We spent the rest of the day rolling and rattling at high speed to nearby construction sites with our trusty lemonade-laden wagon, running home to make refills, and then back to bring in more sales.  What a day!  Yes, Mikey Warren got the neighborhood kids’ nickels, but we got filthy rich with the dollars of mighty-thirsty construction workers. 

Did we ever tell Mikey Warren about our day’s haul?  I don’t think so.  But we knew we had dominated the market that day.  Oh, the sweet taste of victory!

I don’t get to see many lemonade stands nowadays, but when I do, I stop…without hesitation.  It doesn’t matter what they’re asking, or how “unhealthy” it looks, I buy it.  I don’t care much for sugar, and I usually pour it out at the next stop light, but I still feel good, knowing I’ve encouraged the entrepreneurial spirit in a new generation!

Let’s Do Something Different

February 27, 2010

          Yesterday was a gorgeous, sunny day, so I called my husband with an idea.

          “Let’s do something different, instead of me just cooking dinner at home.  How ‘bout we go out?”

          “O.K.,” he said.  “Let me think about it and I’ll get back with you.”

          He called back in an hour.

          “I’ve got an idea,” he said.  “Let’s call some friends and go camping at Torreya.  We can bring the tent and the cots.  The weather is perfect.”

          Being my ever-gracious self, I said, “Are you out of your MIND?”

          Somewhere along the line I became a softy.  Nowadays my idea of a nice weekend away isn’t shivering in a sleeping bag, tossing and turning all night, and getting up to walk across a cold, dark campground to the restroom two or three times throughout the night, just to break up the monotony.  Give me a Hilton resort any day, where I can sleep with half a dozen amazing pillows in a cozy bed—one I won’t even have to make in the morning.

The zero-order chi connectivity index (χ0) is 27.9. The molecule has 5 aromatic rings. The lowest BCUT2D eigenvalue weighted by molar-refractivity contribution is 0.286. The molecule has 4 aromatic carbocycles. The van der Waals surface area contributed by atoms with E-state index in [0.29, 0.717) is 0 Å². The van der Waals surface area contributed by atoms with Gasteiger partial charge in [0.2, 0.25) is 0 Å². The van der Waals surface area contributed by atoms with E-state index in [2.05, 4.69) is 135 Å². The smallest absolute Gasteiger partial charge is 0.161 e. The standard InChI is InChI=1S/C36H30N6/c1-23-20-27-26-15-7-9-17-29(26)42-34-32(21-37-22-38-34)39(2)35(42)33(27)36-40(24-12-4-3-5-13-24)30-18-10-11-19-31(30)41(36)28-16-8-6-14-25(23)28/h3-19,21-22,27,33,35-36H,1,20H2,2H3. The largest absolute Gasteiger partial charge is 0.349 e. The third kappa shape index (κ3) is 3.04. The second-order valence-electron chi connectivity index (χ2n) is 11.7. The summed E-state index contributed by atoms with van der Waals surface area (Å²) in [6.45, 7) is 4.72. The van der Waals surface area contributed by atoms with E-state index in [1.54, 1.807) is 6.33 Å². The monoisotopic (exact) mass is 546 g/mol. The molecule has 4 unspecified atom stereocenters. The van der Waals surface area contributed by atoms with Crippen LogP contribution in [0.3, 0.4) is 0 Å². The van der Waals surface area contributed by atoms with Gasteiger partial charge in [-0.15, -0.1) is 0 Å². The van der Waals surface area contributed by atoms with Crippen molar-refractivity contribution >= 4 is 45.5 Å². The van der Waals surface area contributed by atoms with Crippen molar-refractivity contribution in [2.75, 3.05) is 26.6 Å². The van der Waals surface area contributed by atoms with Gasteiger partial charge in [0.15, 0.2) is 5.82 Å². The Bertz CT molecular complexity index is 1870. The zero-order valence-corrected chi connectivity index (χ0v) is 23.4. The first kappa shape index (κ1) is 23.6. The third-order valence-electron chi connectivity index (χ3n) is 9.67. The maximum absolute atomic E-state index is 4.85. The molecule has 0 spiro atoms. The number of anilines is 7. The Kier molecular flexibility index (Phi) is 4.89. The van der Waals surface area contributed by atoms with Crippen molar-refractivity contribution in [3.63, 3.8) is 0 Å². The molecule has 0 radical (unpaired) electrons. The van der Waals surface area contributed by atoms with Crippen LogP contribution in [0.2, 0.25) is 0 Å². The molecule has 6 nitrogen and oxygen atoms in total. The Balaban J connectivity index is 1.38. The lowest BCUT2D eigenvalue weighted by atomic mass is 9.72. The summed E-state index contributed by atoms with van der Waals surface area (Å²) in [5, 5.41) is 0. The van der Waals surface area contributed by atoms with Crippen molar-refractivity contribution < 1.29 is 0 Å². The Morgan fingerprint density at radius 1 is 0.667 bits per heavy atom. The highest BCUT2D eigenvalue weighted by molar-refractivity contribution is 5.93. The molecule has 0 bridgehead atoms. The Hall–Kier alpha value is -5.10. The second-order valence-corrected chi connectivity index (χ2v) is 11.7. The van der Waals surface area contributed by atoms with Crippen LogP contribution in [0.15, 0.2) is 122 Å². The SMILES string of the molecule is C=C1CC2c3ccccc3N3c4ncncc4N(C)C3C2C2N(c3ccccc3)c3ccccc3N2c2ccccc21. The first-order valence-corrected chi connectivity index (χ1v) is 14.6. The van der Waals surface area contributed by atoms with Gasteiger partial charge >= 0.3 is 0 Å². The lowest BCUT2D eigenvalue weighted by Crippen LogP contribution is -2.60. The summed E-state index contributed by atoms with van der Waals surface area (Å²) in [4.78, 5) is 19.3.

We tent-camped in the years B.C. (Before Children), all the way through two pregnancies.  I started losing my “woodsiness” when Steve planned another campout by Disney World, with me about eight months pregnant.  I made him bring an extra tent and a porta-potty, so I could easily indulge my pea-sized bladder throughout the night.

          After baby number two, Steve said, “Let’s go camping!”

          I said, “Let’s get a camper!”  I love the woods, but air conditioning, walls, and an indoor bathroom sure make it nicer.  We enjoyed several years of family fun in that camper…that is, until Steve and the boys took up backpacking.  Somewhere along the line the boys talked us girls into joining them.  We all went on about four or five backpacking trips on the Appalachian Trail (possible future blog posts).

          I remember the last trip clearly.  I was trailing behind, trudging up an endless mountain with a 40-pound load on my back.  My knees and spine creaked with sharp pangs of pain when I came to a sudden realization.

          This isn’t fun.  I could be soaking in a spa in the Keys.

          The next time Steve and the boys went backpacking, that’s exactly what me and my daughter did…Key Largo, Key West, sunshine, snorkeling, sailboats, warmth, and hotels with housekeeping.  My idea of fun.

          Steve recovered quickly after my rejection of his “great idea” yesterday.  We ended up doing something different anyway—going to a great little oyster bar close to our house—the kind with autographed dollar bills covering the walls, families laughing with little kids running around, loud conversations from the bar about fishing and scuba diving adventures, mouthwatering oysters with to-die-for horseradish, steamed grouper with buttery vegetables, a roll of paper towels on the table for napkins—where a glass of merlot isn’t on the menu, so you order what suits the down-home ambiance—a cold, refreshing light beer. 

          I may be a softy now, but life is good.